My flight landed at 4 PM — a good hour-ish late — so I hurried, hoping to get through immigration and customs as fast as I could. Immigration was a very quick process — a debarkation form and passport later, I had my gaijin pass Resident Card given to me on the spot (nice!). The bottleneck, instead, was waiting for baggage. (While I’m on the subject of baggage: thank you, NRT, for offering free baggage carts at international baggage claim — try that one, SmarteCarte. Addendum: Apparently SmarteCarte does offer such a service — thanks, Miluda!)

Customs was also completely painless — handed them my card and passport; was asked what my purpose of stay was, and they let me through. Exchanging my dollars post-security to yen at 75 JPY to USD was sort of painful. Getting a ticket for the Airport Limousine Bus was awesome, as they were offering promo ¥2000 tickets for students (normally they’re ~¥3500); and their English service was quite nice.

When things weren’t in English, they came to me in super-fast Japanese. The Limousine Bus station was one of those times: attendants talking to me about getting in line, grabbing my bags, showing them my ticket. It took me two seconds to process, but because of that lag, I reflexively just said “hai” over and over even when the Limo Bus staff asked things like “There isn’t anything breakable in these pieces of luggage, right?” Which there were. Oops. (Thankfully, the two breakables I’d packed were not shattered.)

The bus itself wasn’t crowded; each person pretty much took a pair of seats, aside from a couple of businessmen in the back in deep discussion. By the time I’d left Narita, it was 5:45 PM, dark, and raining. I wasn’t starved of scenery: I was able to take in the sights of the cities at night. While doing so, I mused over a couple of things:

  • Even though it was heading for Yokohama, the Limousine Bus played back a series of videos for the first leg of the trip. Among these is a slideshow labelled “Have a great time in TOKYO”…and a slideshow of, for some reason, Utah.
  • I have to think in metric now. Seeing a handful of gas stations that started at 149 yen, I thought to myself “WOW THAT IS CHEAP” until I realized that it’s 149 yen a liter for unleaded…which translates into 563 yen a gallon. Mercy to those who drive cars in this country!
  • Speaking of cars, my jetlagged self, bereft of sleep, took a while to realize once again that Japanese drive driver’s-side-is-on-the-right cars and they drive on the left side of the road. Until then, from my seat in the bus, I’d seen a couple of cars pass by with seemingly no driver at all…nope, just hiding on the right-hand side.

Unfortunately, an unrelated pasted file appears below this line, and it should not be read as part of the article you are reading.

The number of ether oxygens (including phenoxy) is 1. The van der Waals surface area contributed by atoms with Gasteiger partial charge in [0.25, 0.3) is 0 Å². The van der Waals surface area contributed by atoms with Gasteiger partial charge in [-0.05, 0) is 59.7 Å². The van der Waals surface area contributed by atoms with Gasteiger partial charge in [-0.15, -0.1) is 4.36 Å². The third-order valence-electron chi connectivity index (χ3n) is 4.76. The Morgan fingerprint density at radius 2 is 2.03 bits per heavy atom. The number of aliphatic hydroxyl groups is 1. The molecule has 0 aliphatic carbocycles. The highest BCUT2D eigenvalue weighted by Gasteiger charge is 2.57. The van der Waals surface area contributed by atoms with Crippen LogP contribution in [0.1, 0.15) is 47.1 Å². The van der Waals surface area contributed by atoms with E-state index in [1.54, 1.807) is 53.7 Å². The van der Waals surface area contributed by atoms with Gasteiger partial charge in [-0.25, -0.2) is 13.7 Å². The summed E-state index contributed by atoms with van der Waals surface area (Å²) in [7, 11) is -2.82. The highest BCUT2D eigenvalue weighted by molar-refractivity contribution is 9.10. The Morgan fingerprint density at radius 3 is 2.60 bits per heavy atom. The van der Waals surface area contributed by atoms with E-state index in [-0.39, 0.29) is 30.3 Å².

Yokohama looked pretty as we drove up to it; the Cosmo Clock ferris wheel looked very pretty, ticking away its seconds through its spokes.


Arriving at Yokohama Station, I immediately found myself in the care of my tutor, who walked me through the station to my dorm. Sounds pretty straightforward, right?

It would be, but Yokohama Station is HUGE. Like, FREAKING HUGE. Like, they built a mall and a subway station underground and the Japanese weren’t just satisfied so they ordered, like, four more of each, and combined them into some super-giganto-mega-mall-slash-station-o-tron. Following my tutor was a bit like that one maze part in Majora’s Mask where you have to follow the Deku Scrub butler, except with a crowd and without doors closing abruptly in my face.

The station was filled with people returning home from everything — I’d thought, I guess this makes sense, it’s 7 PM — and the train to the dorm was just as packed. The chats that I had with my tutor were fast-paced; he either didn’t speak that much English, or he overestimated my Japanese ability.

The moment we got to the dorms both my tutor and I were greeted and I was sent straight into dorm orientation (this is how you separate trashfigure out where your emergency exits are, and so on and so forth). This took about thirty minutes; afterwards I was given my room keys, and we went up to my room and I was given a lowdown.

By the time everything was said and done, it was 10 PM. Internet was already built into the room; thankfully, I’d brought my own LAN cable so I hardwired my laptop in and shared the connection with my phone. Things were sent. Updates happened. Dinner happened shortly thereafter: two meat buns and strawberry milk courtesy of Famima.

At 11 PM, I finally was able to get more than an hour of continuous sleep for the first time in 36 hours. In three hours, I’d wake up, and write this post. ◆